Imagine yourself sailing the Atlantic during the 1930s, visiting India aboard the train, or just making your way to San Francisco during the World’s Fair. Well, all these memories can soon be hanging right in your living room, as Swann Galleries is getting ready to host its Rare and Important Travel Posters auction. Let’s just say you’re going to need to make a few runs to the ATM beforehand.

Things are scheduled to run this Friday, October 18, and there’s over 200 items up for sale. Potential bidders—and dreamers like us—are welcome to peruse things online, and you might even be able to stop by their galleries in New York City before the auction begins. Some items are expected to attract bids between $700 and $1000; however, there are few gems with estimates upwards of $20,000 or $30,000.

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Banksy Leaves His (Temporary) Mark on NYC This Month

October 8, 2013 at 1:27 PM | by | Comments (0)

Elusive graffiti artist Banksy is leaving his mark on New York City this month with a new residency called "Better Out Than In."

The first tag, a stencil of two boys reaching for a spray paint can in a sign that reads “Graffiti is a crime,” was revealed on Oct. 1. Since then, several more have popped up including one that says, “Occupy! The Musical” in Bushwick, “Dirty Underwear: The Musical” in East Williamsburg, and “Playground Mob: The Musical” in the lower East Side.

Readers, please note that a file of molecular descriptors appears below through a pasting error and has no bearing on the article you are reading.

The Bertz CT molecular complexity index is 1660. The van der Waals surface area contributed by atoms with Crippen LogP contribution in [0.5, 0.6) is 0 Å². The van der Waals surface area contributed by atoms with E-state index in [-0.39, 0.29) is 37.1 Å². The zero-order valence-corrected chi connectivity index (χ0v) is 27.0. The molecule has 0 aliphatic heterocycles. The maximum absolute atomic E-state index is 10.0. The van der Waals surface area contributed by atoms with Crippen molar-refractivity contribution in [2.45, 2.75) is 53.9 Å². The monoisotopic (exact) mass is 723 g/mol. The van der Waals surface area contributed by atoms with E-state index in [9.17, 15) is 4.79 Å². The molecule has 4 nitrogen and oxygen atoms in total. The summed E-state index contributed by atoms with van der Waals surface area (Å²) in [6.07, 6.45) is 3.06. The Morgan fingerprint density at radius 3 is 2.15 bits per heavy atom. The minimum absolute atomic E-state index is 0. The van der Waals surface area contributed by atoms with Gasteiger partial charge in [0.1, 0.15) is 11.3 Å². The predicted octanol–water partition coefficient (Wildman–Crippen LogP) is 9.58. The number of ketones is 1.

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Video Interlude: Loving Canada One Can of Spray Paint at a Time

Where: Canada
August 8, 2013 at 11:38 AM | by | Comments (0)

It’s been just over a month since Canada Day—it was July 1—but we think we still can share our affection for our neighbors to the north by sharing a little video.

Up in Vancouver a team of artists did their thing right on the water at Canada Place, as they slapped a snazzy Canadian maple leaf onto the side of the building for one and all to see and celebrate. However, it wasn’t just a normal maple leaf, as this was made up of 63 different icons and items that all celebrate the country.

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Peruse an Art Gallery During Your Next LAX Layover

August 8, 2013 at 8:31 AM | by | Comments (0)

Thanks to celeb restaurants and flashy airline lounges, a long layover can actually be an enjoyable experience. Now, Los Angeles International Airport is temping art-loving travelers to wander the halls of almost all terminals while appreciating various works of art from local LA artists.

The art exhibition, influx: Art at LAX, is part of the celebration for the completion of Tom Bradley International Terminal along with various other expansions and renovations. In total, the exhibit will deck the walls of 8 out of the 9 terminals giving passengers something to do for a few hours during a layover or on their way to baggage claim.

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Picture This: Airport Runways as Wall Art

July 29, 2013 at 9:46 AM | by | Comments (0)